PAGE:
Syria Ceasefire In Effect

A Syrian boy rides a bicycle through a devastated part of the old city of Homs, Syria, Friday, Feb. 26, 2016. The U.N. Security Council is expected to vote Friday afternoon on a draft resolution endorsing the "cessation of hostilities" in Syria that is set to start at midnight local time. The draft, obtained by The Associated Press, also urges the U.N. secretary-general to resume Syria peace talks "as soon as possible." (AP Photo/Hassan Ammar)

The cessation of hostilities that went into effect at midnight local time appears to be holding in areas across Syria, despite a few reports of clashes between pro-regime and opposition groups.  The ceasefire is seen as the first major pause in fighting in the country in the five-year civil war.

The agreement, brokered by the United States and Russia and backed by the United Nations Security Council, involves forces loyal to Syrian President Bashar al-Assad and the rebel groups that are fighting his regime.  Two groups excluded from the agreement are the Nusra Front and Islamic State (IS), which the Syrian government and its Russian backers vowed to continue to fight. The United States and its international coalition are also fighting IS in Syria and in neighboring Iraq.

For the first time in several months, Russia has largely stopped its airstrikes, despite launching a barrage of airstrikes in the lead up to the ceasefire.

The Syrian Observatory for Human Rights, a monitoring group, reported that it was largely calm in many parts of the country shortly after midnight.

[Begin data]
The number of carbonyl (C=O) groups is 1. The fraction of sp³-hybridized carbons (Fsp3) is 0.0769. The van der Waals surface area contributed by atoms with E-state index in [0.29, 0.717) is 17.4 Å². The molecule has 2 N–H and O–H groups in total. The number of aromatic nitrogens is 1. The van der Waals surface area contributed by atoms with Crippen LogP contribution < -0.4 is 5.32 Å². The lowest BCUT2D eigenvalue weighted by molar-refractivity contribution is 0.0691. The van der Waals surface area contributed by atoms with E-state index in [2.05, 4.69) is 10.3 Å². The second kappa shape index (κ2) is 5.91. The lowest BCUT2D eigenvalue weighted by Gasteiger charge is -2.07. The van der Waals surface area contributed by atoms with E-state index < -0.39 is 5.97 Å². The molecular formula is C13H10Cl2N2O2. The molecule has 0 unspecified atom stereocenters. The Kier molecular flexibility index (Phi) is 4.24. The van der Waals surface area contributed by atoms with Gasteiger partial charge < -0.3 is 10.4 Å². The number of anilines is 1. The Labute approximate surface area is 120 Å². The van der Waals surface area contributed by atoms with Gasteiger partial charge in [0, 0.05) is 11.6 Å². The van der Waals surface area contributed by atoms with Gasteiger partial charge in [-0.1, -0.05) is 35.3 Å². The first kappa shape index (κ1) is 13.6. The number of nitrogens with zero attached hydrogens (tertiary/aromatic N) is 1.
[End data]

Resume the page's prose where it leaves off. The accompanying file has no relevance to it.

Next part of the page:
“In Damascus and its countryside … for the first time in years, calm prevails,” Observatory director Rami Abdulrahman said.

“In Latakia, calm, and at the Hmeimim air base there is no plane activity,” he said, in reference to the base where Russia maintains its warplanes.

Despite the calm, both sides claimed breaches of the agreement had occurred.

Rebel groups claimed they came under attack from government ground forces in northwestern Syria.

Syria state TV also reported that several shells had hit residential areas of Damascus.

If the ceasefire holds, the United Nations envoy for Syria, Staffan de Mistura, said that peace talks could resume on March 7 in order to find a more durable solution to the conflict that has killed over 250,000 people since 2011.

 

 

 

 

 

 

Garret Pustay
World News-Politics Contributor
World News-Politics Contributor at The Atlas Times.

Avid follower of international news, with a particular interest on the Middle East. A frequent commuter between New York and the Middle East.

Twitter: @garretpustay

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